The recipients have lost their livelihoods as a result of the armed conflicts in the DRC, and subsistence farming often does not produce enough to meet people’s needs.
To date, only three percent of the landmass has been in agricultural use. Yet due to its highly fertile soil, the area’s conditions are ideal for productive agriculture, including for cassava, sugar cane, coffee, palm oil, natural rubber and banana cultivation. Improved cultivation techniques, storage practices and stronger marketing could boost the smallholders’ incomes, even on their compact parcels of land, enabling them to make a living from farming their own land once again in the future.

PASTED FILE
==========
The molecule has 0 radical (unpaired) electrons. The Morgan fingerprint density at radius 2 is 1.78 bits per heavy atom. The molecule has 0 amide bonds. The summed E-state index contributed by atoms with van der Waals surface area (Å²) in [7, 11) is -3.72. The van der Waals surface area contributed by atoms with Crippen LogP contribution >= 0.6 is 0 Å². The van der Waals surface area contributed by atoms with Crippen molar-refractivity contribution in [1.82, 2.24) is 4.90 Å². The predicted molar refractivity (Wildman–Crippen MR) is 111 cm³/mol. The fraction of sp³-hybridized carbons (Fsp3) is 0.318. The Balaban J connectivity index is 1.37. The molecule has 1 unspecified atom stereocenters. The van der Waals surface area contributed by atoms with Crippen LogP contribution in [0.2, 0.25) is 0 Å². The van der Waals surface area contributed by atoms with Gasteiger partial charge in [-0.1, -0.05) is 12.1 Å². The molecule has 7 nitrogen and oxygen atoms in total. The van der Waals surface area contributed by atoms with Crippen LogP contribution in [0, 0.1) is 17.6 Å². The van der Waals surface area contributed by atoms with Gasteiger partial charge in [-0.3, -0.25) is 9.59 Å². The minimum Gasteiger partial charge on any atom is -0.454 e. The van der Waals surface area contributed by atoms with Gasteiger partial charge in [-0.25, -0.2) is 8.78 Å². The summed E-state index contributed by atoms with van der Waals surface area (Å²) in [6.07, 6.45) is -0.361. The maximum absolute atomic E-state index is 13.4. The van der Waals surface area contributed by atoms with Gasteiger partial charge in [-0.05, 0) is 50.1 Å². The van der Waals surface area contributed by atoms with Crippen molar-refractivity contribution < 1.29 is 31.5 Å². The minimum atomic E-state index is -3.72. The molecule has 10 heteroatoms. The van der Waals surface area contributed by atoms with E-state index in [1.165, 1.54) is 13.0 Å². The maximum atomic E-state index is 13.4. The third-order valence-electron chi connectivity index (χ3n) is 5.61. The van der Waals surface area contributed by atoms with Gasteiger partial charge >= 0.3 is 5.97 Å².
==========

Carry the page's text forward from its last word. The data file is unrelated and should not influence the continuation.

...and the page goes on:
“The DRC is one of the poorest nations in the world, and the east of the country is home to the largest number of IDPs on the planet. If it is possible to successfully reactivate the breadbasket of the Congo in North and South Kivu, that would be a big contribution towards stabilisation in the formerly war-torn region, and a major step from emergency relief to self-help for 180,000 people,” says Dr Joachim Nagel, Member of the Executive Board of KfW Group.
The promotional measures are to be implemented via the World Food Programme (WFP) and the UN Food and Agriculture Organization (UNFAO), both of which have staff working on the ground, have many years of experience in the DRC and cooperate with local farmers’ organisations.